What is the Delta?

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Detailed Description

This short video is intended to serve as an introduction to the Sacramento and San Joaquin Delta, and is the first in a series of four short videos highlighting USGS science in the San Francisco Bay and Sacramento-San Joaquin Delta Estuary. This video serves to orient the viewer to physical characteristics of the Delta, the challenges facing it, and the work the USGS is doing, in coordination with our partners, to understand and characterize the Delta ecosystem.


Date Taken:

Length: 00:03:04

Location Taken: Sacramento, CA, US


When it comes to water in California there is no more 
important single region than the Sacramento-San Joaquin Delta.  

The Delta is a major hub for freshwater in California.

It covers more than a thousand square miles, and supplies water
for about 25 million people. 

The Delta is formed by the confluence of the Sacramento 
and San Joaquin rivers. 

When wild long ago, the region was rich with wildlife  and wetlands. 

In the 1800s, levees were built that converted the landscape for agriculture... resulting in one of the country's most productive farming regions. 

Now, more than a thousand miles of levees transverse the Delta. 

Twice each day, tides push salt water west to east through the Golden Gate into the Delta. 

Fresh water enters the Delta and then typically flows from east to west, moving through the leveed channels to San Pablo Bay, San Francisco Bay and eventually the Pacific Ocean. 

When needed, a large portion of the fresh water entering the Delta is diverted from the Sacramento River at an engineered water gateway called the Delta Cross Channel.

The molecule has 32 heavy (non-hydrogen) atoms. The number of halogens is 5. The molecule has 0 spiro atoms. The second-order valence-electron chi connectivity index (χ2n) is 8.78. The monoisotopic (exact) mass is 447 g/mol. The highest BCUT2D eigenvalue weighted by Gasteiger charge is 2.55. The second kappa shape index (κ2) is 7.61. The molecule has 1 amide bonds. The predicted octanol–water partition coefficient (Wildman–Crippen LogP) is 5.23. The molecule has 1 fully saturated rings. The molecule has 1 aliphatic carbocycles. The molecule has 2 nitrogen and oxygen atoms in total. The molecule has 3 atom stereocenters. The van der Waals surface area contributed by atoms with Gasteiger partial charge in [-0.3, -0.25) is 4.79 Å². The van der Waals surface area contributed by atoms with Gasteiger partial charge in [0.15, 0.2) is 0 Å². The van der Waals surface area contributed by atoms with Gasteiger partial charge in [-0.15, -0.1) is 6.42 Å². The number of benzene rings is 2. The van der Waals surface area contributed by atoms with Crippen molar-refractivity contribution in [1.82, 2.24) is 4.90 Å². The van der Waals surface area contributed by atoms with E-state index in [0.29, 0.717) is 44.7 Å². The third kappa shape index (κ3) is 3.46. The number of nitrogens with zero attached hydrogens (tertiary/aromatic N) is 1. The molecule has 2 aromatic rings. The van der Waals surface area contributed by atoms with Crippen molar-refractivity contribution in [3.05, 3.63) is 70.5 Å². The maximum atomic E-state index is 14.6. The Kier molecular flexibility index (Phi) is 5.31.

Once diverted, the water moves south though leveed canals toward the pumps where it is pumped into the California Aqueduct and the Delta-Mendota Canal for use in agriculture, and for use by people in central and southern California.

Challenges, such as  increasing demands on the available water for agriculture urban and ecological needs along with an aging levee infrastructure subsided islands decreased water quality saltwater intrusion into the Delta and a changing climate combine to create a complex system where there are no simple solutions.  

Integrating research and monitoring into the management of the Bay Delta ecosystem provides a framework for using the best available science to cope with risks and uncertainty. 

USGS scientists, in a wide variety of scientific disciplines seek to understand how the Bay-Delta works to monitor changes in water flow and quality as well as ecosystem functions over time and to provide information and decision support tools for the management of California's water system.  

Through the work of these scientists USGS contributes essential scientific support to managers and policymakers striving to address California's water challenges and support a vibrant Bay-Delta ecosystem community and economy.